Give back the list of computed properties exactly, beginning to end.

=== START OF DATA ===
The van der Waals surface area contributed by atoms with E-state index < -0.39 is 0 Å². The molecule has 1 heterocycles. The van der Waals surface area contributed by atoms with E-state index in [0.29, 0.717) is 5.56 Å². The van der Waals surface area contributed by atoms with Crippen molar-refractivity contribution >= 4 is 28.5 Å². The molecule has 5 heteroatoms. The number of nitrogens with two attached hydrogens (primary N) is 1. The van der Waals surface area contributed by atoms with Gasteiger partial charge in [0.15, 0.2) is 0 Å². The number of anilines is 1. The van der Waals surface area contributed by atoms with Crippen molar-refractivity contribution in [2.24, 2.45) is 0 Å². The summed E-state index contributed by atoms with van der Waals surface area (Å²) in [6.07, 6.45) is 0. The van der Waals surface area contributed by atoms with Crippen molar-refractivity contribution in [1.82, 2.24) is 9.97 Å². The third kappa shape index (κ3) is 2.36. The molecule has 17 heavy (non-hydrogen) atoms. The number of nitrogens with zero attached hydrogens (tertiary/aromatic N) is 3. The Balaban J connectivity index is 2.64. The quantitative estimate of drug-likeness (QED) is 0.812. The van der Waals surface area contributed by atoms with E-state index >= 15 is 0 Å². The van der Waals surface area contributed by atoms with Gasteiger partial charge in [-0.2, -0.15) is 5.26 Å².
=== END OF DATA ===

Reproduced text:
The van der Waals surface area contributed by atoms with E-state index < -0.39 is 0 Å². The molecule has 1 heterocycles. The van der Waals surface area contributed by atoms with E-state index in [0.29, 0.717) is 5.56 Å². The van der Waals surface area contributed by atoms with Crippen molar-refractivity contribution >= 4 is 28.5 Å². The molecule has 5 heteroatoms. The number of nitrogens with two attached hydrogens (primary N) is 1. The van der Waals surface area contributed by atoms with Gasteiger partial charge in [0.15, 0.2) is 0 Å². The number of anilines is 1. The van der Waals surface area contributed by atoms with Crippen molar-refractivity contribution in [2.24, 2.45) is 0 Å². The summed E-state index contributed by atoms with van der Waals surface area (Å²) in [6.07, 6.45) is 0. The van der Waals surface area contributed by atoms with Crippen molar-refractivity contribution in [1.82, 2.24) is 9.97 Å². The third kappa shape index (κ3) is 2.36. The molecule has 17 heavy (non-hydrogen) atoms. The number of nitrogens with zero attached hydrogens (tertiary/aromatic N) is 3. The Balaban J connectivity index is 2.64. The quantitative estimate of drug-likeness (QED) is 0.812. The van der Waals surface area contributed by atoms with E-state index >= 15 is 0 Å². The van der Waals surface area contributed by atoms with Gasteiger partial charge in [-0.2, -0.15) is 5.26 Å².